Nov 19

Beginners in the Digital Humanities

On Saturday, November 9, Washington University in St. Louis hosted a lively (and successful?) THATCamp: THATCamp St. Louis, 2013. One of the first sessions combined two suggested topics: “Beginners in the Digital Humanities” and “Subject Librarian DH boot camp,” which I volunteered to co-facilitate with Twyla Gibson. I hope that discussing some of the broad outlines of digital humanities was helpful, but there was a lot to follow-up on. The thin list here leads to pages and resources with pointers to many, many more resources for exploring DH.

Overview of DH

In the “Beginners” session, we discussed some of the broad outlines of digital humanities: the dispute over “hack vs. yack”—the practical creation of tools and resources (especially scholarly digital editions) versus broad theoretical considerations. Within the “hack” camp of DH is another division—not less contentious, but with slightly differing aims and perspectives: scholars involved with scholarly editing (and “digital projects” more broadly) on the one hand, and scholars interested in text mining, on the other. The following are good resources for anyone getting started in DH:

TEI, XML, encoding

Not all XML that might be relevant for faculty members, archivists, librarians and others in cultural heritage organizations is necessarily DH, but certainly deserves mentioning, such as EAD (Encoded Archival Description) for encoding of finding aids, PREMIS for describing objects in a digital preservation environments, and many others! On the other hand, as prevalent as TEI (Text Encoding Initiative) is, it is is also not the only XML standard relevant to DH, as others have grown up out of it, such as the Charters Encoding Initiative (CEI) and EpiDoc, for Epigraphic Document Encoding.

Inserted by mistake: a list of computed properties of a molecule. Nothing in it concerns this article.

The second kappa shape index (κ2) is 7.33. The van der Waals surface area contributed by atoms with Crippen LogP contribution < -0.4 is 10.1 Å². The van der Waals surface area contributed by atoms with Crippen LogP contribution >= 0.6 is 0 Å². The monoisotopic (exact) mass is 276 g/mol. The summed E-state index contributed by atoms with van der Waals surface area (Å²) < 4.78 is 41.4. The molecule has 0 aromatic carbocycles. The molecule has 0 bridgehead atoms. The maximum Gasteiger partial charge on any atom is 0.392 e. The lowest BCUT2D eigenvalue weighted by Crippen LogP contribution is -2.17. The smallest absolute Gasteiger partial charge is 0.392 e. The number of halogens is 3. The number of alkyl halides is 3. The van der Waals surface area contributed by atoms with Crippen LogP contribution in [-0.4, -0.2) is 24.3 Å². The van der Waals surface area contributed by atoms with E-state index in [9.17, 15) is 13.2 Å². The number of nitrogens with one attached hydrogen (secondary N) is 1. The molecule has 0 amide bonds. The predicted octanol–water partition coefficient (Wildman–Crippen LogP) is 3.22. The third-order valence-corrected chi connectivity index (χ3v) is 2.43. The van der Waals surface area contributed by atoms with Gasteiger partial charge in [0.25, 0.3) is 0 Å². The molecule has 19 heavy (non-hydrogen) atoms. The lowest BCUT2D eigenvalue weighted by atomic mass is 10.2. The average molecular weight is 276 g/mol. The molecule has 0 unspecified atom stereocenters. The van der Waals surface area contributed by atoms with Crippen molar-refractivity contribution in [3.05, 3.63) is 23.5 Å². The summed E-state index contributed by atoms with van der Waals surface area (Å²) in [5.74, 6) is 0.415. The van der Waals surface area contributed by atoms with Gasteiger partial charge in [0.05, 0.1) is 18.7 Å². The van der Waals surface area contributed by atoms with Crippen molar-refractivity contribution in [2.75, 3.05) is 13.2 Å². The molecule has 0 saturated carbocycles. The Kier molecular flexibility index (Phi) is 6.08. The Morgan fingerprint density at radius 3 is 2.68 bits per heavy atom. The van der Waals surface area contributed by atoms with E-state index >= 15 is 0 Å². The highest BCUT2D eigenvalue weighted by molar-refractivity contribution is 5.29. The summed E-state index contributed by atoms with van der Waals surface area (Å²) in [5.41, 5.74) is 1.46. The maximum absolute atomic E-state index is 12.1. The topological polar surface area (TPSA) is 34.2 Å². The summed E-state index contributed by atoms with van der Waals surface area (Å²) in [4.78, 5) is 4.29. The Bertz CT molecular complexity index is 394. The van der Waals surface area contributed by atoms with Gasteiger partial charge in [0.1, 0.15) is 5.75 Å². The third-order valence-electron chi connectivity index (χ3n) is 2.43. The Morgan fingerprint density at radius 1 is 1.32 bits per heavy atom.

Text Mining

  • Ted Underwood’s The Stone and the Shell blog on Where to start with text mining
  • Steve Ramsay, Reading Machines: Toward an Algorithmic Imperative (theory, but also dealing with text mining)
  • Drew Conway, Machine Learning for Hackers
  • The Metadata Offer New Knowledge (MONK) project

—Andrew Rouner

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